also, I encourtered a run time error in my updated code. for some reason, when it gets to the function and the parts where you enter x, and y, it just instantly says im at the house, and it ends. why does it do this? also, I was told I need to have a starting location for my character. perhaps this is why the error is caused, but I dont know how to fix it. any help?

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Quote:
Original post by jakpandora
also, I encourtered a run time error in my updated code. for some reason, when it gets to the function and the parts where you enter x, and y, it just instantly says im at the house, and it ends. why does it do this? also, I was told I need to have a starting location for my character. perhaps this is why the error is caused, but I dont know how to fix it. any help?


What are you inputting for x and y?
Does the problem happen with all kinds of input?
Or are you saying that it prompts you for input and before you can enter it the program ends?

From eyeballing the code it looks like....
If you enter 0 space 0 then you go to townSquare()
If you enter 0 space 1 then you got to playerHouse()
Any other input results in repeating the loop.

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i think your program is ending when you get to the house because thats what your telling it to do (that sounded dumb, but honestly, its true!)

lets go through a bit of the code by hand:


do
...//three full stops indicating there is code here, but is unimportant.
if (town[x][y] == 2)
{
player_house();
done=true; // *LOOP EXIT STATEMENT* one this code block runs the loop will exit
}
...
while (!done);

...//below is the function that you call.
void player_house()
{
cout << "\nYou are in my house!\n" << endl;
}




first of all you test for the coordinates, (ignoring the problem with instantly being at the house), if the player is at the house, you call player_house().
in player_house(), you display the desired text. the program then goes back up to where you called the function.
after this it sets 'done' to true.
it continues past the 'if' statements and gets to the (while!done)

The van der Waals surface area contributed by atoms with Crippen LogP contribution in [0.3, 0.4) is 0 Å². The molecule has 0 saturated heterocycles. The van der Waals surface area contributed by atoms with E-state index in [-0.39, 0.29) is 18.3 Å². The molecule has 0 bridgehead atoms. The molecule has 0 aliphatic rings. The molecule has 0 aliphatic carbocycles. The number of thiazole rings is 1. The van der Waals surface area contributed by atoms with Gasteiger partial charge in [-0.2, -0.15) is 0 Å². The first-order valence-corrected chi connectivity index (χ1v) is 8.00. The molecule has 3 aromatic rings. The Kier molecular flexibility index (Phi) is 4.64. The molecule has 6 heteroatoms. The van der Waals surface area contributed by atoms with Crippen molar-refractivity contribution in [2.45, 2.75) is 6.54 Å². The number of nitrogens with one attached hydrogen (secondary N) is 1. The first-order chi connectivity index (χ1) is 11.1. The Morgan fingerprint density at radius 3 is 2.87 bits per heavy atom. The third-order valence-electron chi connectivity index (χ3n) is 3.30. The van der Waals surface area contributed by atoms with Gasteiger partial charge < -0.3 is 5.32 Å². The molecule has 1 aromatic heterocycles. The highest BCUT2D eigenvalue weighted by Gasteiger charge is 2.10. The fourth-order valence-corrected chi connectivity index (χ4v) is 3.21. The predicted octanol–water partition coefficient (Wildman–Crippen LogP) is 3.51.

the problem being that you just set 'done' to true, so it will exit the do while loop.

I was wondering, do you start immediately at the house or the square. because youve set x and y to 0, and the loacation in your array at 0,0 holds a '1' (town[0][0]) so it should say that you are in the square. if it doesnt than i have no idea why this is happening.

EDIT: just seen your last post. yes this is correct. you set xand y to zero when you initialise them, so it will check the array at town[0][0]. this location in the array holds a '1'. when you get to the 'if' statements, it says "if the integer in loacation 0,0 in the town array holds a '1', call town_square()"

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Ok I know what the problem is.
When the guy asks "Do you have any questions?" I'll bet you are answering "yes" or "no" instead of "y" or "n". You only left room for a one character answer (ie char yn;). The rest of the word "yes" or "no" is still in the buffer when you try to input x and y. That is screwing up your input and your program is using the value you initialized x and y as at the top of your program (ie 0 and 0) which would always take you to the town square and end your loop.

Try answering the question with a 'y' or 'n'.

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I don't see what the problem is here. I copied and pasted onehundred's code from his last post, and it works fine for me. Are you sure you haven't changed anything?

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im sure. ill try one last time to see if it wroks though.

*EDIT* I cut and pasted his code directly. I still get the same problem. it wont let me input anything. it just says im in town square and the program ends. I am using dev c++ 4 if it makes a differance.

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Quote:
Original post by jakpandora
im sure. ill try one last time to see if it wroks though.

*EDIT* I cut and pasted his code directly. I still get the same problem. it wont let me input anything. it just says im in town square and the program ends. I am using dev c++ 4 if it makes a differance.


You == weird.

Try a new workspace, or something.
I'm using Visual C++ (6.0), but thereotically it should make a difference...

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um, so your saying im weird because my code wont compile correctly? ok, your no help. I already tried a new workspace in dev. didnt work. I am not even going to try with msvc 6.0, because it isnt noob freindly. ill just try to figure out something. thanks for everyones help.